Svebek proved such a perfect fit for Gopher Industries that they offered him a full-time position with one stipulation, he would be required to fish bass tournaments to promote the company. The opportunity was more than Svebek could have hoped for. To his way of thinking, there was only one way to reboot his career, and that was via the Bassmaster Opens.

“It really hurt not being able to fish,” Svebek said. “I’ve always wanted to fish Bassmaster 100 percent. Now, Lord willing, I can start new with Bassmaster and end my career with them. The Elite Series is my ultimate goal.”

After fishing an Orange Chamber of Commerce Tournament on the Sabine, Svebek claims he put the bug in Jerry McKinnis’ ear about holding a Bassmaster tournament on the Sabine River system. McKinnis followed up by contacting the powers that be in Orange, Texas. Together, they brought the Elite Series to the Sabine for the first time in 2013.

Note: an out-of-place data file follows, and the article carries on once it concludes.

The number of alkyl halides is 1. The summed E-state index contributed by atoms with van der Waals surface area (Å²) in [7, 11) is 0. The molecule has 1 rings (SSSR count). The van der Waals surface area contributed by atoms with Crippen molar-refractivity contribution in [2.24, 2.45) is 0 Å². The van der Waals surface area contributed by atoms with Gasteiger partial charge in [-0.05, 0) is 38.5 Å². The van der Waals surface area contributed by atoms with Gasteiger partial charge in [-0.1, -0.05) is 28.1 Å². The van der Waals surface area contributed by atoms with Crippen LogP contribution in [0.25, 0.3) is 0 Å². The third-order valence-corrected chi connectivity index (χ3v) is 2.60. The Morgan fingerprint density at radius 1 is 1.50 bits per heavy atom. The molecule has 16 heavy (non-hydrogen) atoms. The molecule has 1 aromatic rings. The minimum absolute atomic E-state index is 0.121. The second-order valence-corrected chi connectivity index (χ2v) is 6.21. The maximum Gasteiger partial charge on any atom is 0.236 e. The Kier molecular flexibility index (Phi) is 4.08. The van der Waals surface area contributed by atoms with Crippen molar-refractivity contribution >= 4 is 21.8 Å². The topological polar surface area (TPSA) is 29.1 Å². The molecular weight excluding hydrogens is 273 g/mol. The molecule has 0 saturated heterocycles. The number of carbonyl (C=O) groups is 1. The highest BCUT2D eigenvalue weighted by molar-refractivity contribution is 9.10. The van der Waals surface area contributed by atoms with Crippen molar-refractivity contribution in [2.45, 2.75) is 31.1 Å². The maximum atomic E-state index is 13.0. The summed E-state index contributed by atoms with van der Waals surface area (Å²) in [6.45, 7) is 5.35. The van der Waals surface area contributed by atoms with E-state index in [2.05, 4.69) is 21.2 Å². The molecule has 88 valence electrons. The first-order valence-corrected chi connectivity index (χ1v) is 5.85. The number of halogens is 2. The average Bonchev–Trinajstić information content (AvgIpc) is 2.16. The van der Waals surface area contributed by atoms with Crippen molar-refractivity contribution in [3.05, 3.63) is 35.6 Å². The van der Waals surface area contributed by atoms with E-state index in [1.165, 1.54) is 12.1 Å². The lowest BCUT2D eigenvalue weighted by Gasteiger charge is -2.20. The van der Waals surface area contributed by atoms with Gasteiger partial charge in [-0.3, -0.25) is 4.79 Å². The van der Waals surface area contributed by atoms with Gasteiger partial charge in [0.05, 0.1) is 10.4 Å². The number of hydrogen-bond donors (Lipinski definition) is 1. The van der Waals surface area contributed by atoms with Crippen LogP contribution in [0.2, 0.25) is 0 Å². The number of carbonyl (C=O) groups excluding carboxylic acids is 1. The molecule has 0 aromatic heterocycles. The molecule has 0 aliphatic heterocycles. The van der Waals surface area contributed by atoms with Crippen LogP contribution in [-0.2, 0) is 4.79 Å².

Svebek restarted his pro fishing career by competing in the Bassmaster Northern Opens in 2016. He finished in the money only one time but felt good about the experience.

“I was definitely a little rusty,” Svebek said. “The Northern Opens kind of knocked the rust off.”

His 2017 season consists of fishing the Central and Southern Opens.

Svebek’s title sponsor, Gopher Industrial, sells items that support many industries, including hoses, welding supplies, Pipe valves and fittings, lubricants, MRO and safety solutions. His other sponsors are Ranger Boats, Evinrude, Bass Pro Shops, MCR Safety, Miller Electric, Hobart Brothers, Cam 2, Cox Reels, Carborundum (grinding wheels), Kuriyama (industrial hoses), PT Couplings, Urrea Tools, ProFax and Lenco Products.